Daily Dojo

Writing Fight Scenes - Stakes & Acts

I’ve got a little bit of air space this morning, so I thought I’d take a quick moment to write about writing FIGHT SCENES.

I have a lot to say about it, but let’s begin with the basics. Fights should never happen just for the sake of a fight. Nah. Just like in the bad kickboxing movies of the 90s, wherein everyone started kickboxing just to do it and then it was done, and we were like, “eh” … it means nothing if the fight doesn’t mean something to the people involved.

In other words, stakes are as important in a fight scene as they are in a whole screenplay. Learn it, know it, live it, as the master once told me.

But besides stakes, there are technical aspects to creating a fight scene one should be aware of. Just like any story has a beginning, middle and end, so should your fight scenes.

Look at it, in a sense, like a three act play. Let’s look at this epic fight scene between Bruce Lee and O’Hare (Bob Wall) from ENTER THE DRAGON.

Backstory. Lee’s a Shaolin monk who’s traveled to Han’s Island. Han is a renegade monk who’s using his martial prowness to build an evil drug empire, holding this tournament every year to recruit new brutes. O’Hara is Han’s chief enforcer.

Add to that, O’Hara is responsible for the death of Lee’s sister. Stakes, baby.

It’s no accident that Lee, whom Han suspects is a monk, is matched up with O’Hara. That’s the backstory going into it.

Now, watch it again.

We have the teaser, where the fighters are chosen and face off with each other. Lee bows, still showing respect to a man he hates. O’Hara breaks a board and Lee has that infamous line “boards … don’t hit back.”

ACT ONE - The hands.

Act one of the fight scene is the hands. We see that Lee is too fast and strong for O’Hara, who cannot stop him. This draws applause from the crowd, many of whom probably secretly hate O’Hara. O’Hara’s supposed to be the best and he’s getting humiliated.

ACT TWO - The feet.

Enraged, O’Hara grabs at Lee’s feet, (earning a rebuke from Han) and gets a spectacular flipping kick in the chops for his trouble. He gets to his feet, only to be just as outclassed by kicks as he was with the hands. He’s kicked so hard he’s knocked right into the crowd (and, according to legend, broke the arm of an extra who was supposed to catch him). He’s been obviously beaten and beaten good.

ACT THREE - Death.

The clear victor, Lee turns and walks away. O’Hara grabs some bottles, breaks them and faces off with sharp weapons in his hands, oblivious to the calls of Han for him to stop. Lee turns, sees that O’Hara has just made this into a game of life or death … and attacks, knocks the bottles out of the man’s hands, kicks him to the ground, jumps up in the air … kills him.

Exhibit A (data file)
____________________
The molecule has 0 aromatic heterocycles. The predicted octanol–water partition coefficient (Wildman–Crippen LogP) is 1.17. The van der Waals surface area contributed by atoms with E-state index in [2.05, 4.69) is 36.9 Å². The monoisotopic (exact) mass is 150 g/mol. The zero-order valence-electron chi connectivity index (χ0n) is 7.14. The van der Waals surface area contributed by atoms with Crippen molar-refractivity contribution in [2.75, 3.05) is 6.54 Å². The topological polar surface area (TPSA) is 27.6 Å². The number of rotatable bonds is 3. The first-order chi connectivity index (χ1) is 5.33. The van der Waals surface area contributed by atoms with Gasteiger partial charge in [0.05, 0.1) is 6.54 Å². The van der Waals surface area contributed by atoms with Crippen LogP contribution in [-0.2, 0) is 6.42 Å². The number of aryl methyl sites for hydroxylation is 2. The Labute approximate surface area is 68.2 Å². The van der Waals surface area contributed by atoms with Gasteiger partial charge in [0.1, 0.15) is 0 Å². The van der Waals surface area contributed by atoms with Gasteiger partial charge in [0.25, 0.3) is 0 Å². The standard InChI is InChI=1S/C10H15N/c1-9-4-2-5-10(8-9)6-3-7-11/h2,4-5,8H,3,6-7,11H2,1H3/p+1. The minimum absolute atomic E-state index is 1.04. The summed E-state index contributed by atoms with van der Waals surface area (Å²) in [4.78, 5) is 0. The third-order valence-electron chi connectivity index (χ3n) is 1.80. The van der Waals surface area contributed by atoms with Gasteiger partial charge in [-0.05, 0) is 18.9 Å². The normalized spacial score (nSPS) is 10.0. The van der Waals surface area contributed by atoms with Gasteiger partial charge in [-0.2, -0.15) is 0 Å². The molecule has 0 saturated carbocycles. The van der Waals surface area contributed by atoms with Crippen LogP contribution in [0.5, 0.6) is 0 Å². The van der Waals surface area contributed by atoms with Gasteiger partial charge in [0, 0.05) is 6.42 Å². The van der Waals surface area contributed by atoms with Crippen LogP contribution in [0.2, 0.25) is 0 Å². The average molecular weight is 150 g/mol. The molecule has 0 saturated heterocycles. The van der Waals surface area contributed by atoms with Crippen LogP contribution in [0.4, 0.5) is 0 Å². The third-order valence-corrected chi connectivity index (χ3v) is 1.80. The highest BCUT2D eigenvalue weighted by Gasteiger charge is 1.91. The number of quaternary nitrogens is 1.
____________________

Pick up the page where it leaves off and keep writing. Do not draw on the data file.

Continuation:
The end of that sequence.

Watch it again, and you’ll see that there’s clear acts to it, three acts once the action starts, and, in my opinion, that’s one important thing that makes an action scene work. There are others, but that’s the start.

Lee did all the staging of his fights, and he really knew how to break them down so that they meant something.

Now that you’ve got that under your belt, watch the classic fight scene between Chuck Norris and Bruce Lee in Return Of The Dragon (the film before Enter The Dragon) and see if you can identify the acts:

Can you see them?

They are there, and what’s fascinating is the amount of time and change Lee allows his opponent to undergo. The fight evolves, and that involves us. It’s a classic for a reason.

Let’s go a little more modern.

Lethal Weapon (which I cannot, for some reason, embed) the classic fight scene between Mr. Joshua and Riggs at the end … can you identify the acts? Watch it here: Mel Gibson vs Gary Busey - YouTube.

Can you identify the acts in that fight. They’re there.

One. Two. Three.

One of the more important things to crafting of something, be it a joke or poem or story or movie, is understanding that everything has a beginning, everything has an end, and that what happens in between is the middle … and that the three are linked with a clear causal relationship (in other words, act two NEEDS act one before it to work, etc).

That’s a start to writing action / fight scenes. Let me hear your thoughts and hopefully I have more to share coming up.

See you on the mats.

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